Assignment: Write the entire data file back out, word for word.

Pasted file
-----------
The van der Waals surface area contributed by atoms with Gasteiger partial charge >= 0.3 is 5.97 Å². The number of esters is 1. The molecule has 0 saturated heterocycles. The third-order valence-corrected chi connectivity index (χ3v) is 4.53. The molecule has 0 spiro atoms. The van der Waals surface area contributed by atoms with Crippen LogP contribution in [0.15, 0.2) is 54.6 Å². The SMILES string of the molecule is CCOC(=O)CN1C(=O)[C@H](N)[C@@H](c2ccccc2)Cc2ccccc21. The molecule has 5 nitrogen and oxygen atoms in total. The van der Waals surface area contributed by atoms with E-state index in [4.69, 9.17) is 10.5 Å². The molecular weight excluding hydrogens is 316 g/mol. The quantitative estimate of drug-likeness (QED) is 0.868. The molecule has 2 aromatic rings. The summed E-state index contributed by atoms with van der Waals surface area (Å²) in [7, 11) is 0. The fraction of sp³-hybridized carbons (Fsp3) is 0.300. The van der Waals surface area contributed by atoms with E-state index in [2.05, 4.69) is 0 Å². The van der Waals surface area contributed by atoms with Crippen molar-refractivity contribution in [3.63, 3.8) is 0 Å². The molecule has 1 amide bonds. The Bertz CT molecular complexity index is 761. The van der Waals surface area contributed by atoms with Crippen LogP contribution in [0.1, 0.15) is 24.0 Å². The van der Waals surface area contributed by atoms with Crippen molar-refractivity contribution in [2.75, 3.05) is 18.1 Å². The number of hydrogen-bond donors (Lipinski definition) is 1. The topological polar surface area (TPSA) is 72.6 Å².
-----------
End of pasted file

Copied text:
The van der Waals surface area contributed by atoms with Gasteiger partial charge >= 0.3 is 5.97 Å². The number of esters is 1. The molecule has 0 saturated heterocycles. The third-order valence-corrected chi connectivity index (χ3v) is 4.53. The molecule has 0 spiro atoms. The van der Waals surface area contributed by atoms with Crippen LogP contribution in [0.15, 0.2) is 54.6 Å². The SMILES string of the molecule is CCOC(=O)CN1C(=O)[C@H](N)[C@@H](c2ccccc2)Cc2ccccc21. The molecule has 5 nitrogen and oxygen atoms in total. The van der Waals surface area contributed by atoms with E-state index in [4.69, 9.17) is 10.5 Å². The molecular weight excluding hydrogens is 316 g/mol. The quantitative estimate of drug-likeness (QED) is 0.868. The molecule has 2 aromatic rings. The summed E-state index contributed by atoms with van der Waals surface area (Å²) in [7, 11) is 0. The fraction of sp³-hybridized carbons (Fsp3) is 0.300. The van der Waals surface area contributed by atoms with E-state index in [2.05, 4.69) is 0 Å². The van der Waals surface area contributed by atoms with Crippen molar-refractivity contribution in [3.63, 3.8) is 0 Å². The molecule has 1 amide bonds. The Bertz CT molecular complexity index is 761. The van der Waals surface area contributed by atoms with Crippen LogP contribution in [0.1, 0.15) is 24.0 Å². The van der Waals surface area contributed by atoms with Crippen molar-refractivity contribution in [2.75, 3.05) is 18.1 Å². The number of hydrogen-bond donors (Lipinski definition) is 1. The topological polar surface area (TPSA) is 72.6 Å².